Today marks the thirty-second anniversary of the Hama Massacre, which began on 2/2/1982 and lasted for 27 days, and in which approximately 30,000 were killed in addition to 15,000 that disappeared and have not been found since. Approximately 100,000 residents left the city after a third of the districts were completely destroyed, and other districts suffered wide-scale destruction. Tens of mosques and churches were wiped out, as well as old historic areas, due to tank shelling.
Forces of the Syrian army lead by the Defence Brigades which was chaired by Rifa’at al-Asad, the brother of the previous President Hafiz al-Asad, surrounded the city and bombed it before raiding it and committing massacres in almost every district, in addition to arresting a large number of residents.
At the time, the massacre witnessed a full media black-out due to the city being cut off from all forms of communication. Nobody was allowed to enter or exit the city. Due to this, no news of the massacre or images reached the outside the world, except very few.
In addition to the media blackout imposed during the massacre, international and local groups were unable to collect all names of victims or record the violations which had taken place. This was due to the fact that the years following the massacre were among the most harsh and brutal in the history of Syria.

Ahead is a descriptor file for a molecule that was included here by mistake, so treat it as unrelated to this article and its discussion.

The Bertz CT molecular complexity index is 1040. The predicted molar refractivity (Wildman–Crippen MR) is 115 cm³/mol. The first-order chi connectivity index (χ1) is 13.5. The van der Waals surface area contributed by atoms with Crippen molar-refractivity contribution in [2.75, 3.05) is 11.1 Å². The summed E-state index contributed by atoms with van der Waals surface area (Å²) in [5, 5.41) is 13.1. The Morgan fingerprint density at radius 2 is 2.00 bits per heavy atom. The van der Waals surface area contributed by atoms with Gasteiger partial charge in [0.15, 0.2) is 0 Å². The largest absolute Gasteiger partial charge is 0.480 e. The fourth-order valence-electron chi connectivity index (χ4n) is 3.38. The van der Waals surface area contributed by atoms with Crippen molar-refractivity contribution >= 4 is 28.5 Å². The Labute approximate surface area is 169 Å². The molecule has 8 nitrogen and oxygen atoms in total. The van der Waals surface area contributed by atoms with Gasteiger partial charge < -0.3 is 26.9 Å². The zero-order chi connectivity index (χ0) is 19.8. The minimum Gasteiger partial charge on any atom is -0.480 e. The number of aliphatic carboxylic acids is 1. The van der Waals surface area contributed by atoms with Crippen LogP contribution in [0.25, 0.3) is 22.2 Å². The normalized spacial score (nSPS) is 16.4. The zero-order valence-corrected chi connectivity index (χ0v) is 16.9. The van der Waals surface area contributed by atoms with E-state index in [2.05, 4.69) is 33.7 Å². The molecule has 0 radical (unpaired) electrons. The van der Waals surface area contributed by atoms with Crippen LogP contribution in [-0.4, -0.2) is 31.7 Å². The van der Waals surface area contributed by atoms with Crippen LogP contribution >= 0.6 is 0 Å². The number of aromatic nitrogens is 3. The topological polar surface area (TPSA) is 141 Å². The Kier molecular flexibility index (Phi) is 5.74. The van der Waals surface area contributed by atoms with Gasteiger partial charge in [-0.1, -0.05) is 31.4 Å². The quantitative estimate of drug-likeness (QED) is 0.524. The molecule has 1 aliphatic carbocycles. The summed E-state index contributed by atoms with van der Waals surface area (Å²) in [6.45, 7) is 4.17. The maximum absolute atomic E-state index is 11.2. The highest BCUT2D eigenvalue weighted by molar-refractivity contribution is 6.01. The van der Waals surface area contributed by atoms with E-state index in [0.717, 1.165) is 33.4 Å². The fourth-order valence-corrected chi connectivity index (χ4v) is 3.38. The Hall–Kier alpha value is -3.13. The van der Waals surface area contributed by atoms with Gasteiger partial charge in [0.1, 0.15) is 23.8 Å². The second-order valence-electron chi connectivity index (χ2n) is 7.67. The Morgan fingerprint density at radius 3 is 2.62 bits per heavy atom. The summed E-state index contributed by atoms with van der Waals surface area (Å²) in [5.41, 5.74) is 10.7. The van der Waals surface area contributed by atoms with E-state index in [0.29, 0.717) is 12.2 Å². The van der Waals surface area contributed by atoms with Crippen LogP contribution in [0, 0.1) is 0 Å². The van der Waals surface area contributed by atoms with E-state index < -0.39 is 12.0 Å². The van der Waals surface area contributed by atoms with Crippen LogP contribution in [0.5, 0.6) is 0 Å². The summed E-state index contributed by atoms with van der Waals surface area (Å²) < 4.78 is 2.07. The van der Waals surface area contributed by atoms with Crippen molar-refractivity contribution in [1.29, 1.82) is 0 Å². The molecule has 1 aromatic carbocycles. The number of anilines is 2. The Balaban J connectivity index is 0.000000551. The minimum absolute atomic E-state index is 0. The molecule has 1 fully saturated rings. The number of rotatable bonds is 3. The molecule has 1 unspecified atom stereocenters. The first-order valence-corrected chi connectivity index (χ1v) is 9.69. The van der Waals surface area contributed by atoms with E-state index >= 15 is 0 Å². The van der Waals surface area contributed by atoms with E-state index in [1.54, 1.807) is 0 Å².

The Hama Massacre represents the height of oppression which took place during the “years of blood” which stretched from the late seventies till the end of Hafiz al-Assad’s era in 2000. This model has also been represented by his son in his dealing with popular movements which began in March 2011 and which have continued till today.
The International Community has helped the culprits of the Hama Massacre to escape justice all these years, and has in face offered them security and helped them to move around Europe freely.
The Hama Massacre is a similar crime to other massacres and dangerous human rights violations: it cannot be dropped due to the passing of time nor can its criminals be allowed to escape punishment. It is incumbent upon the international community to work very hard in order to establish a system of human rights in Syria, and especially due to the impact on the region as a whole, instead of focusing its efforts on finding safe outlets for criminals and preventing them from justice.
Syrian Human Rights Committee